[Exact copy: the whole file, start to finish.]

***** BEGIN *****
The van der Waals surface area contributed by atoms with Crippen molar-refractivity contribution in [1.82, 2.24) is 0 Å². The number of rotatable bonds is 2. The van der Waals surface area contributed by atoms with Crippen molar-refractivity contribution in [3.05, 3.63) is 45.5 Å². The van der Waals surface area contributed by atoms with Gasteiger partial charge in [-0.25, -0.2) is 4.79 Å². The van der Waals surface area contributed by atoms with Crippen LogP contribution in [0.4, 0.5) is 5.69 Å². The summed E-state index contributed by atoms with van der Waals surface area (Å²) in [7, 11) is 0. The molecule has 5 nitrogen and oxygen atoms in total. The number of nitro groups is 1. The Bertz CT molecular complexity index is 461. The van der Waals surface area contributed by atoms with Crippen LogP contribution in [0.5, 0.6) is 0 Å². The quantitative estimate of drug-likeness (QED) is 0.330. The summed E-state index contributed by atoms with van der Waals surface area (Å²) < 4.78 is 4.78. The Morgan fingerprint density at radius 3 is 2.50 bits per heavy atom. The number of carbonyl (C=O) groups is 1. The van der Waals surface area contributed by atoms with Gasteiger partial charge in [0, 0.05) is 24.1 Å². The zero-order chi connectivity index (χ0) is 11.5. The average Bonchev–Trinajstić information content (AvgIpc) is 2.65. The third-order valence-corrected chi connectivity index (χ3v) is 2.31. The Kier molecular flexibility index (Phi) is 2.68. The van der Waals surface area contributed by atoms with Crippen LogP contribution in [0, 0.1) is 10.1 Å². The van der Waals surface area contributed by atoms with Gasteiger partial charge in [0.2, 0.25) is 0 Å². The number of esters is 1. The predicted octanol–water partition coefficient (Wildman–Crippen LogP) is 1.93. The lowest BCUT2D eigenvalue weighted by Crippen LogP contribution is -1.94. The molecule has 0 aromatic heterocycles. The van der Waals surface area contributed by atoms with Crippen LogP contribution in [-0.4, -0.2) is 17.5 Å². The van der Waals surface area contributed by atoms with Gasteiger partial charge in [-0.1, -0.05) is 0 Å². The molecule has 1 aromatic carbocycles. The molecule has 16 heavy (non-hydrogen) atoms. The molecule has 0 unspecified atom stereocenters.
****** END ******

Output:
The van der Waals surface area contributed by atoms with Crippen molar-refractivity contribution in [1.82, 2.24) is 0 Å². The number of rotatable bonds is 2. The van der Waals surface area contributed by atoms with Crippen molar-refractivity contribution in [3.05, 3.63) is 45.5 Å². The van der Waals surface area contributed by atoms with Gasteiger partial charge in [-0.25, -0.2) is 4.79 Å². The van der Waals surface area contributed by atoms with Crippen LogP contribution in [0.4, 0.5) is 5.69 Å². The summed E-state index contributed by atoms with van der Waals surface area (Å²) in [7, 11) is 0. The molecule has 5 nitrogen and oxygen atoms in total. The number of nitro groups is 1. The Bertz CT molecular complexity index is 461. The van der Waals surface area contributed by atoms with Crippen LogP contribution in [0.5, 0.6) is 0 Å². The quantitative estimate of drug-likeness (QED) is 0.330. The summed E-state index contributed by atoms with van der Waals surface area (Å²) < 4.78 is 4.78. The Morgan fingerprint density at radius 3 is 2.50 bits per heavy atom. The number of carbonyl (C=O) groups is 1. The van der Waals surface area contributed by atoms with Gasteiger partial charge in [0, 0.05) is 24.1 Å². The zero-order chi connectivity index (χ0) is 11.5. The average Bonchev–Trinajstić information content (AvgIpc) is 2.65. The third-order valence-corrected chi connectivity index (χ3v) is 2.31. The Kier molecular flexibility index (Phi) is 2.68. The van der Waals surface area contributed by atoms with Crippen LogP contribution in [0, 0.1) is 10.1 Å². The van der Waals surface area contributed by atoms with Gasteiger partial charge in [0.2, 0.25) is 0 Å². The number of esters is 1. The predicted octanol–water partition coefficient (Wildman–Crippen LogP) is 1.93. The lowest BCUT2D eigenvalue weighted by Crippen LogP contribution is -1.94. The molecule has 0 aromatic heterocycles. The van der Waals surface area contributed by atoms with Crippen LogP contribution in [-0.4, -0.2) is 17.5 Å². The van der Waals surface area contributed by atoms with Gasteiger partial charge in [-0.1, -0.05) is 0 Å². The molecule has 1 aromatic carbocycles. The molecule has 16 heavy (non-hydrogen) atoms. The molecule has 0 unspecified atom stereocenters.